What did the dissent have to say? Judge Rosenbaum kinda nailed it. She put together an incredibly compelling and detailed argument about why these plaintiffs do not have standing. What is standing? Well, you need to be someone who suffered a real injury as a result of this purported legal violation in order to file any lawsuit. It’s a constitutional requirement. As Judge Rosenbaum points out, in similar cases, SCOTUS has required a detailed account demonstrating that each plaintiff in this case was ready and able to participate in the program and, essentially, would have participated but for the racial exclusion. In other words, you need to show that you aren’t just bringing this suit to strike something down. You need to allege that you really, really would have applied if you could have. This has come up in government contracting where successful plaintiffs have demonstrated that they applied for these types of contracts all the time, so it’s easy to believe they would have applied for this one. Surprise, surprise, we don’t have that here! There is no allegation that any of the plaintiffs regularly (or ever) applied to similar grant programs. It’s almost as if they brought this suit just because they were just so outraged by the injustice of it all. That’s not enough. She uses the analogy of soccer players “flopping” in an effort to get refs to call fouls. I found this analogy to be distracting, even though (apparently like Judge Rosenbaum) I’m an Arsenal fan. 

Highest upchuck factor. In a show of righteous indignation over the insensitivity of Judge Rosenbaum’s “flopping” analogy, the majority really tugs at the old heart strings. “Let us not forget: We’re talking about real-live, flesh-and-blood individuals who were excluded from the opportunity to compete in Fearless’s contest solely on account of the color of their skin.” Dude. Seriously. If you don’t know what’s wrong with that statement, I don’t think I can explain it to you.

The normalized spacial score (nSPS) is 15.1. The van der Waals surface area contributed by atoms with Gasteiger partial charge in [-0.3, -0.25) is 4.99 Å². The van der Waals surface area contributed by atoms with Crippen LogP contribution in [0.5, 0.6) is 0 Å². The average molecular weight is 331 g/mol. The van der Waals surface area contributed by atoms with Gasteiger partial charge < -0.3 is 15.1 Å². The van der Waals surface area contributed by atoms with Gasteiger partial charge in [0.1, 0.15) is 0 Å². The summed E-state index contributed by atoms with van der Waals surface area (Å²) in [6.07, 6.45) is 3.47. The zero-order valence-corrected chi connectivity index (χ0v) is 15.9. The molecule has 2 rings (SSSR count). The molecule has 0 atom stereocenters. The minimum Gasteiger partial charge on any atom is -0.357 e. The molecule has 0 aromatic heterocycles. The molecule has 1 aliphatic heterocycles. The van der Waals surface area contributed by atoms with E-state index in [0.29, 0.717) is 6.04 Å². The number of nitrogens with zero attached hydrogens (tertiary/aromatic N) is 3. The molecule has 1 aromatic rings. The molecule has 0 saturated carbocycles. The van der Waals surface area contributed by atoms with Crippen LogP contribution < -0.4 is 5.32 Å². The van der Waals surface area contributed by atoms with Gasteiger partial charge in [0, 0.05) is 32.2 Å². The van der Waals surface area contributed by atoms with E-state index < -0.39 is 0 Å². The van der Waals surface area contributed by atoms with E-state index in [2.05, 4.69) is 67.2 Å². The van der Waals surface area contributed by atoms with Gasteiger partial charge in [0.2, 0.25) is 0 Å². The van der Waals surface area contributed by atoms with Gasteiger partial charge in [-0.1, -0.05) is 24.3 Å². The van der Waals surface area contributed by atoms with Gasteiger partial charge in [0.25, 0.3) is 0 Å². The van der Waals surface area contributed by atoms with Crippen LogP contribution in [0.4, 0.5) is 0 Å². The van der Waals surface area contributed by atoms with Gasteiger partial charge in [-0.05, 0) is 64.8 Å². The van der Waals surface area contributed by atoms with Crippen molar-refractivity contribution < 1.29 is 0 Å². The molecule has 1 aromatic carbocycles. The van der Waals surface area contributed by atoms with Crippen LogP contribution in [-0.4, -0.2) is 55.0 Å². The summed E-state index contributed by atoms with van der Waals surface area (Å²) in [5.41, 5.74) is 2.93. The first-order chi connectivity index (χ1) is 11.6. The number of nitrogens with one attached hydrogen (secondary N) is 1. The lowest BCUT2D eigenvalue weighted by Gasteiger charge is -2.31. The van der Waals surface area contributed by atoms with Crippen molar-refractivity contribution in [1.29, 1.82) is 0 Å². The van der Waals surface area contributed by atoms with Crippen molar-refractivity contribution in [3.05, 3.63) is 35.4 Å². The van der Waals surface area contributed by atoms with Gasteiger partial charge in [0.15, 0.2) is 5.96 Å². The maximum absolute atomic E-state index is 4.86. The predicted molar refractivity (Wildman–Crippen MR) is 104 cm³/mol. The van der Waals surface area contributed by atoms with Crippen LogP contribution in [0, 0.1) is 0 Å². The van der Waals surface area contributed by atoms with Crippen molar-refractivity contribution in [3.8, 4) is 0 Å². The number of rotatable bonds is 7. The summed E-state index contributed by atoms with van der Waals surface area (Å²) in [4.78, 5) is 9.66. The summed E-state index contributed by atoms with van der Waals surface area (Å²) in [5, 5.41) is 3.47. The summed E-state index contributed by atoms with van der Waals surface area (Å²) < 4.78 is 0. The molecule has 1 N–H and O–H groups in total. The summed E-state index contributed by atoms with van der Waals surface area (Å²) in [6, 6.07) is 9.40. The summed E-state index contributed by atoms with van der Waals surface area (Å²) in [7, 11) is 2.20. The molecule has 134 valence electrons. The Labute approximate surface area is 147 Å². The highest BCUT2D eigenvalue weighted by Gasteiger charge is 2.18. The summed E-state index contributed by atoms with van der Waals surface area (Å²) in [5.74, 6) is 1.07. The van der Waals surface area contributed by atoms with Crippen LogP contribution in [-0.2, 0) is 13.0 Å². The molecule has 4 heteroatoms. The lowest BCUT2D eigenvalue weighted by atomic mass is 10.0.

What’s next? Fearless Fund may be able to appeal the ruling to SCOTUS (I’m not enough of a procedural expert to know for sure). Will they do that? I don’t know that either. People who do this type of work know much better than I do how to be strategic about these things in light of this particular case, but also longer-term policy priorities.  

This is all to say that we are still in the same place we were in before. Programs meant to support people of color carry increasing risk because of the makeup of our federal courts. Keep in mind that this case is about race only. The statute at issue says nothing about gender. What can you do about it? VOTE. VOTE. VOTE. Federal judges, like SCOTUS judges, are nominated by the President and confirmed by Congress. Vote for President, Vote for Congress, and go out hard to encourage other people to do the same. Whether it’s right or not, there is a very real chance that this decision would have been different, and that women in this country would still have the right to choose whether to terminate a pregnancy, if Hillary Clinton had been President instead of Donald Trump. And judicial appointments are for.ever. 

This website may use cookies for functional and performance purposes. We do not sell your information to any third parties. By continuing to use this site, you accept our use of cookies. Please read our Terms and Conditions and Privacy Policy for full details.